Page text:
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Thursday, November 30, 2006


French Fries Under Fire

In class we have talked about Olson’s theories as they relate to vastly different phenomena. In fact I have found that it is the broad applicability of Olson’s theories that makes them so unique and critical to economic study. Now I put Olson’s theory to work to explain, of all things, the government’s newly waged war on fat. ..yes, fat.

I recently read an article entitled, “Junk Food Jihad: Should We Regulate French Fries Like Cigarettes?” The article can be found at http://www.slate.com/id/2139941/nav/tap1/. In the article, author William Saletan contends that since the war on tobacco is all but won, government health officials need a new “whipping-cream boy.” Even though health officials predict that obesity will soon surpass tobacco use as the number one cause of preventable death, Saletan remains skeptical about the virtue of such a war. He points out that the rationale behind smoking bans was largely based on the injustice of secondhand smoke. However, there is no such thing as secondhand obesity.

In fact most people believe that obesity only affects the individual. But the rising incidence of obesity in the United States will have a huge impact on our economy. Obesity is a precursor to a whole host of debilitating and expensive diseases including diabetes, heart disease and cancer. In his article, Mr. Saletan reports that obesity has caused more than one-fourth of the rise in health care costs since 1987. Obesity also costs millions in lost productivity every year. But the question remains, is telling us what to eat a justifiable use of government’s coercive power?

The fact is that the government has been telling us what to eat since the Pure Food and Drug Act passed in 1906. Therefore it seems telling us whether or not we can eat trans fats and high fructose corn syrup would just be an extension of the law that is already in place. Although we don’t yet know the full effects of these chemicals on the human body, initial tests are far from encouraging. In fact, high fructose corn syrup interferes with chemical signals in the brain that tell the body it is full. Thus, a person may continue eating to excess because their brain cannot tell them that they are full. Manufactures choose to use these chemicals because they are cheaper than healthier alternatives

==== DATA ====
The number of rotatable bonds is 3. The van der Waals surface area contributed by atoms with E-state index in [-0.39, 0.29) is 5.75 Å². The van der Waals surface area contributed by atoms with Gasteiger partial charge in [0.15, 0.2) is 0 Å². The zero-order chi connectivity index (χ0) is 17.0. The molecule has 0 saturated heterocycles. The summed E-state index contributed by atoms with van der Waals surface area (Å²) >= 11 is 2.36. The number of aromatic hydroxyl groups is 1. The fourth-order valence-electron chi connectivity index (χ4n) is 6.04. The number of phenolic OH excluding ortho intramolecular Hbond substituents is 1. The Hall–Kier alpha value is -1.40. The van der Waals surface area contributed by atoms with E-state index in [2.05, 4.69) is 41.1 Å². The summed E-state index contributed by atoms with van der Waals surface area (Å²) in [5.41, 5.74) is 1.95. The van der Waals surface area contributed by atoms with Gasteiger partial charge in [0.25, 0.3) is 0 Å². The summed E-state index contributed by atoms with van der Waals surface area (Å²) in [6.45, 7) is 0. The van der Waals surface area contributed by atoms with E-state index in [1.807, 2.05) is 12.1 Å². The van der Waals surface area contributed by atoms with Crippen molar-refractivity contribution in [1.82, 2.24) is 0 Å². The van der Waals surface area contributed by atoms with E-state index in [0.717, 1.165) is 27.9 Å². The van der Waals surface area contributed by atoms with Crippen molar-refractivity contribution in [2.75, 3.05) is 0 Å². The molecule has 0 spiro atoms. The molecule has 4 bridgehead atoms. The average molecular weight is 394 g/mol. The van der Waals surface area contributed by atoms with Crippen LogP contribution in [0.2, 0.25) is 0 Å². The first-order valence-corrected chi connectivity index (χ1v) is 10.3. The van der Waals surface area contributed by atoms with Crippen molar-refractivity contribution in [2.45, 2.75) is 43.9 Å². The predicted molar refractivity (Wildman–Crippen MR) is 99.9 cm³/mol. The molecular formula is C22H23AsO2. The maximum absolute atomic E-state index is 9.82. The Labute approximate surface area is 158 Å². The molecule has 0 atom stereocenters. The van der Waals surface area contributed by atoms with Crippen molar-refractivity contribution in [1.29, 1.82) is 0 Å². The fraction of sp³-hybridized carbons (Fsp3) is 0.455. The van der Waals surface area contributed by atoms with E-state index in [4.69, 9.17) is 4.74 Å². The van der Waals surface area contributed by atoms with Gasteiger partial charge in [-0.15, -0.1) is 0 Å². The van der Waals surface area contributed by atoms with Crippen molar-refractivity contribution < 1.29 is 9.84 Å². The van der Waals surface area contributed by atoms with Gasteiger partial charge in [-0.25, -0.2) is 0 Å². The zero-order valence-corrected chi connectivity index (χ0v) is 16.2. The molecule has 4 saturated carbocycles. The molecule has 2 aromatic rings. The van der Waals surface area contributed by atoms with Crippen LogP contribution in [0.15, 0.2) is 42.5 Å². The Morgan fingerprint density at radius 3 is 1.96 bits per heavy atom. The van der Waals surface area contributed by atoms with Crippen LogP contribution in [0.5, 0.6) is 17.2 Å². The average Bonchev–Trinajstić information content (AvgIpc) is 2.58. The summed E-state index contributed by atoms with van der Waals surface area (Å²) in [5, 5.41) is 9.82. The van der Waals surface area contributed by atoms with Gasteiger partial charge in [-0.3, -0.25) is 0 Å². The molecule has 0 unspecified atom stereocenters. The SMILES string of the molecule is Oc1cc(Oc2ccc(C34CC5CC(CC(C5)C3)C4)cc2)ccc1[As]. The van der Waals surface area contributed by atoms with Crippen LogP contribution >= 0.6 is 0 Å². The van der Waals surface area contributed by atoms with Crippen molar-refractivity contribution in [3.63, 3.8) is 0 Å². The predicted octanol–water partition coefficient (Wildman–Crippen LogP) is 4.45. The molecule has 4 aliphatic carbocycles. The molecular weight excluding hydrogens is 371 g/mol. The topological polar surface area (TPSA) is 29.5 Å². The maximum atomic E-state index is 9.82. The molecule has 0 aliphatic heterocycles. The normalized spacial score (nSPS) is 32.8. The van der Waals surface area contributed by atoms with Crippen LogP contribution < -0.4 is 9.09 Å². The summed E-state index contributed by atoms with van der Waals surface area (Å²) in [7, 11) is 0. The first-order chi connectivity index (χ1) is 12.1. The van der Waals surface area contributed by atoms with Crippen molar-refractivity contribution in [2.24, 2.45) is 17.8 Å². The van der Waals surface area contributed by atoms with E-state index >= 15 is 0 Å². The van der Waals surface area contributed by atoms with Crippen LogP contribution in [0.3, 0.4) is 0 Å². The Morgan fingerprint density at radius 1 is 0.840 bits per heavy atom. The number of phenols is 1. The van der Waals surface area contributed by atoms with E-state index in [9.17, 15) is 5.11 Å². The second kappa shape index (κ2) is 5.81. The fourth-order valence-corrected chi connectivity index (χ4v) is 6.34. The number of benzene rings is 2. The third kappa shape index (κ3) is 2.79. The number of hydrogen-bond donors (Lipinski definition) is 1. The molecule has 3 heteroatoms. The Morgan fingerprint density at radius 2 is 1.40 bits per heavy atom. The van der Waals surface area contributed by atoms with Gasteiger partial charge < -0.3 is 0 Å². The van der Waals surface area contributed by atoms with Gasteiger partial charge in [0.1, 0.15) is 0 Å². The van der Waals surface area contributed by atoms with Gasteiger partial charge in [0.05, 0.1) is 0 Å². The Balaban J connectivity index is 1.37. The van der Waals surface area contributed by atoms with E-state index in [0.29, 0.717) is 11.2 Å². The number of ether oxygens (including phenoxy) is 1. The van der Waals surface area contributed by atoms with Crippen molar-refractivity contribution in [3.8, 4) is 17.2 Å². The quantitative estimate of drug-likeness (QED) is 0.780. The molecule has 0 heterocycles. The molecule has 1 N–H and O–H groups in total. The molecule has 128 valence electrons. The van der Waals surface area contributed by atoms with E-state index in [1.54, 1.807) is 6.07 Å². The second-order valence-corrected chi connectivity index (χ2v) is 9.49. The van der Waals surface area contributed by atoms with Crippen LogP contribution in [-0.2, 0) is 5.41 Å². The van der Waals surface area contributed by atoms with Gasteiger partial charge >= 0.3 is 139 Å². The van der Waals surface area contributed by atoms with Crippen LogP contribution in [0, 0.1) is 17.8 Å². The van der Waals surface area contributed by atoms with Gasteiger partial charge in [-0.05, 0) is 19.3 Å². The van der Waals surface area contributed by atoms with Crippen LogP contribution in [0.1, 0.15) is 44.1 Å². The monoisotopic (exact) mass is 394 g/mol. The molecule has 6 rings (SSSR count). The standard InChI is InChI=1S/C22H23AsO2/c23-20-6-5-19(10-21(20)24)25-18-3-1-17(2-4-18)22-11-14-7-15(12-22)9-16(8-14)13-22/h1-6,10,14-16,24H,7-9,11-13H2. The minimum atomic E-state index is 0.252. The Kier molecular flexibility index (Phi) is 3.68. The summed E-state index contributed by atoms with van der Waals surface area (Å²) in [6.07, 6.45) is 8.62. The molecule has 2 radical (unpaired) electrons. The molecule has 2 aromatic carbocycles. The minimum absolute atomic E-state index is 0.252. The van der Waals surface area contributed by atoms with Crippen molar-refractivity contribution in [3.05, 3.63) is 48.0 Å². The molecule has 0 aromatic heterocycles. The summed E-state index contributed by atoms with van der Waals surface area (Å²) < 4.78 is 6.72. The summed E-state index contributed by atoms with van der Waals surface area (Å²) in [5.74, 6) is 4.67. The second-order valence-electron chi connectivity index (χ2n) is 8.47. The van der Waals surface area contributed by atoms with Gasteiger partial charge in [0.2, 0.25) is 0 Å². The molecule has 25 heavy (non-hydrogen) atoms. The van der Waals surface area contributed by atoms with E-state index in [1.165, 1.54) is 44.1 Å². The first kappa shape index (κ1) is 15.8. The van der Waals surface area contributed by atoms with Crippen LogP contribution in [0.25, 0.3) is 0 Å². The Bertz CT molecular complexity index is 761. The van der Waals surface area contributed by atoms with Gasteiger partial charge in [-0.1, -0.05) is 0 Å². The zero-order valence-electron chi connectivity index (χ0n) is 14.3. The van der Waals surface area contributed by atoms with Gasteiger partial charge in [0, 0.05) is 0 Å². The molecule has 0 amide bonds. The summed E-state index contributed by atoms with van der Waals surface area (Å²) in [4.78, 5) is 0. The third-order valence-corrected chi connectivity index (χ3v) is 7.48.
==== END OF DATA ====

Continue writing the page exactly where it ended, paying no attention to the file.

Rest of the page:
So what would Olson say? When I first saw this article I immediately thought about bootleggers and Baptists. The bootleggers in this case are the government health officials that need a cause to justify their positions and increase their funding. The Baptists are the American people who will have to bear the costs of higher medical expenses and lost productivity. By convincing us that obesity is a problem that affects all of us the bootleggers are trying to get public support for what might be yet another unpopular war. After all, people have to eat. And people love to eat their McDonalds and Twinkies – especially kids. And it just so happens that the kids are just what this war is all about.

Mr. Saletan reports that the food industry is being blamed for targeting children. The goal is to hook them while they are young so they will be faithful customers for life. But there is another bad guy in this story: the federal government. Some argue that by “subsidizing pork, sugar, cream, high fructose corn syrup” the government created the problem. But this is not the whole story. The subsidies levied in support of these industries are the result of predation by the industries themselves.

At some point pork and dairy farmers chose to redirect some of their productive capacity towards rent-seeking in an effort to increase their slice of the social pie. In so doing they made the pie smaller for everyone else. A more apt metaphor might be that they replaced mom’s homemade apple pie with an artificially flavored, freeze dried, microwaveable hot pocket. Now after years of growing fat off government subsidies these industries may be in for a fight.

Who will be this war’s “Biggest Loser” is anyone’s guess. But the fact that the government has called Ronald McDonald in for questioning would not surprise Olson. Where ever there are opportunistically minded bootleggers and Baptists willing to jump on the band wagon, there exists the possibility of government’s coercive power being used for seemingly unlikely purposes.

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